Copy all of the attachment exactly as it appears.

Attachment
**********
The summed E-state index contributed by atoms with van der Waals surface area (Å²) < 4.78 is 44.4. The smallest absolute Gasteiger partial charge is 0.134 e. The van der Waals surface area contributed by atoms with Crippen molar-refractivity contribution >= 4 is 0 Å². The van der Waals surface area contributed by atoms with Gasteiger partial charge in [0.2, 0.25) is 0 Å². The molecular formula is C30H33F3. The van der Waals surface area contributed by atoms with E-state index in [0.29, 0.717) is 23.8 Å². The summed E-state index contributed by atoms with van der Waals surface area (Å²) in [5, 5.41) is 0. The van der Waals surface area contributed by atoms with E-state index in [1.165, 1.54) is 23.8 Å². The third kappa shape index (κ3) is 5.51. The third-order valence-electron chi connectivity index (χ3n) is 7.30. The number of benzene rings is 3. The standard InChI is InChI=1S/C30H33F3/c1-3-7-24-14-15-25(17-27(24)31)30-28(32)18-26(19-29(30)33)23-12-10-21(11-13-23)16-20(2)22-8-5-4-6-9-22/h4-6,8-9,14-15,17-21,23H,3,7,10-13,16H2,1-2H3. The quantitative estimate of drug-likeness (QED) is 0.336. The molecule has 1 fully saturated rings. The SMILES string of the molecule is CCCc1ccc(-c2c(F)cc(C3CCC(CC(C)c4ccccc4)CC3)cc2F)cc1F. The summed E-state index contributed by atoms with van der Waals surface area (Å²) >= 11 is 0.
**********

The summed E-state index contributed by atoms with van der Waals surface area (Å²) < 4.78 is 44.4. The smallest absolute Gasteiger partial charge is 0.134 e. The van der Waals surface area contributed by atoms with Crippen molar-refractivity contribution >= 4 is 0 Å². The van der Waals surface area contributed by atoms with Gasteiger partial charge in [0.2, 0.25) is 0 Å². The molecular formula is C30H33F3. The van der Waals surface area contributed by atoms with E-state index in [0.29, 0.717) is 23.8 Å². The summed E-state index contributed by atoms with van der Waals surface area (Å²) in [5, 5.41) is 0. The van der Waals surface area contributed by atoms with E-state index in [1.165, 1.54) is 23.8 Å². The third kappa shape index (κ3) is 5.51. The third-order valence-electron chi connectivity index (χ3n) is 7.30. The number of benzene rings is 3. The standard InChI is InChI=1S/C30H33F3/c1-3-7-24-14-15-25(17-27(24)31)30-28(32)18-26(19-29(30)33)23-12-10-21(11-13-23)16-20(2)22-8-5-4-6-9-22/h4-6,8-9,14-15,17-21,23H,3,7,10-13,16H2,1-2H3. The quantitative estimate of drug-likeness (QED) is 0.336. The molecule has 1 fully saturated rings. The SMILES string of the molecule is CCCc1ccc(-c2c(F)cc(C3CCC(CC(C)c4ccccc4)CC3)cc2F)cc1F. The summed E-state index contributed by atoms with van der Waals surface area (Å²) >= 11 is 0.